It’s Never Too Late? But For What?
Its never too late is a phrase I’ve learned to hate. It’s a bigger lie than I’ll still respect you in the morning or read my lips no new taxes or no, your ass doesn’t look fat in those pants.
My entire life I bought into the belief that as long as you’re still breathing there is always tomorrow and another opportunity to get it right.
Of late I’ve come to understand there is a point at which when you knock, opportunity says, “sorry, no one’s home.”
The difficult fact to acknowledge is you actually do get to a place when you’re just too damn old to do some of the things you’ve dreamed of doing. Years of garnering wisdom cannot make up for physical prowess, but it can lead you to a different path.
Sure you can point to an Iris Apfel at 96 still hawking her wears on HSN, but she didn’t start that business in her nineties.
Starting over at a certain point is pointless.
The revelation that you’ve reached a time where certain of life’s choices are no longer available is heartbreaking and yet one must come to terms with the fact it’s a stark reality of aging.
There are many who reach the laugh, laugh golden years and are quite happy to hang up their spurs. After a lifetime of hard work and smart investing many seniors are happy to travel and play golf or tennis if health permits.
So you’re asking, what’s so bad about that, Norma? Must you always bitch about this whole getting-old-thing? Why can’t you just shut up and go to a driving range?
Sadly, I’m of the school that believes that there’s so much to do in life I selfishly want to experience more.
When younger I’d read stories about 60-year olds that went to law school or 50-year olds that lost their jobs and started their own businesses and I found it so inspiring.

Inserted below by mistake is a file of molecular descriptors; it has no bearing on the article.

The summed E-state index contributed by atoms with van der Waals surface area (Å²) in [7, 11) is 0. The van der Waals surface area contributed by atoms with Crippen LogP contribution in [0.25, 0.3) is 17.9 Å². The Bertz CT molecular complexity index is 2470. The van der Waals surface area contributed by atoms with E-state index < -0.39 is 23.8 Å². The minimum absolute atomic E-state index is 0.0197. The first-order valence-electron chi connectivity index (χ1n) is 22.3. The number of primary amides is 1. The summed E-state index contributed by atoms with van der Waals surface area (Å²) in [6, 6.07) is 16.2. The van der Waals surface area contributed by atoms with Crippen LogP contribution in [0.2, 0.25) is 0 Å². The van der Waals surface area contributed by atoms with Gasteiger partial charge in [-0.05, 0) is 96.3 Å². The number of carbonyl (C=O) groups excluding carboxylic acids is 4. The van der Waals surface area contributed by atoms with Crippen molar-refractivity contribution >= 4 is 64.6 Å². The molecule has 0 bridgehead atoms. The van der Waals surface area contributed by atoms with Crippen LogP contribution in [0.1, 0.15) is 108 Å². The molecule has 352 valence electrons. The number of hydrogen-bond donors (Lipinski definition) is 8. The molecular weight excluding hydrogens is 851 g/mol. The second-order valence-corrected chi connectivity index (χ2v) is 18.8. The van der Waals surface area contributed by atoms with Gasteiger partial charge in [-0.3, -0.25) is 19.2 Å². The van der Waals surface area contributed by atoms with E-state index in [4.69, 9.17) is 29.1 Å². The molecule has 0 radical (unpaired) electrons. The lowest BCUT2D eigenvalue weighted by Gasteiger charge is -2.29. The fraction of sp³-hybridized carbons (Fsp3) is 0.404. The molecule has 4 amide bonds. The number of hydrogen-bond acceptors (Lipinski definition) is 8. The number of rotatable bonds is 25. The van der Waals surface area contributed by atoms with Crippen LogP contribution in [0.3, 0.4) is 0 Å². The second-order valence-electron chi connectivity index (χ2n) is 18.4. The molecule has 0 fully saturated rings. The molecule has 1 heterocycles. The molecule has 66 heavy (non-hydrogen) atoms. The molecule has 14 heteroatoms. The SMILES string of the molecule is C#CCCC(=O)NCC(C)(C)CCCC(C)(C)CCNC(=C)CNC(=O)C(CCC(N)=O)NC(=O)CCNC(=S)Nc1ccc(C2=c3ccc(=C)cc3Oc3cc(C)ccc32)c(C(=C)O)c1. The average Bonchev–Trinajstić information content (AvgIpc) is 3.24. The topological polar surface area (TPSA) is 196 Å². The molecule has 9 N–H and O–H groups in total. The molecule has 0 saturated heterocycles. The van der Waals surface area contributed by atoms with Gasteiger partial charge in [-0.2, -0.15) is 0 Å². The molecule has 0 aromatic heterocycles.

Now of course I realize these people were not in their seventies. Oops, that smarts.
So what is someone standing at the doorway of old age supposed to do when their spirit and mind says start that business or get that job when opportunity slams the door in their crows-footed face?
Baby Boomers joke with one another constantly about forgetting what they’re saying from one minute to the next. Walking into a room and being unable to even remember why you did and the inability to recall names or familiar words. We all compare what body part needs replacing or aches that particular day and mourn the fact we can’t eat an entire corned beef sandwich without inhaling Tums.
My body is now calling the shots and literally rules my world. I feel like a mummy that walks forward while pieces of wrappings drop off with every step. “Ouch” now describes my athletic prowess.
I do recognize the fact many grow older without as much physical damage, but no one’s body totally seems to escape the ravages of time unless they’re one of the really lucky ones.
In the end of course the truly lucky ones are actually those still alive to complain about the aches and pains.
I had a doctor friend who used to say that if you’re over forty and you wake up in the morning and something doesn’t hurt, you’re dead.
Okay, I’ve kvetched enough, but isn’t there some truth to my bitching? Yep, humor aside, time often robs us of our dreams.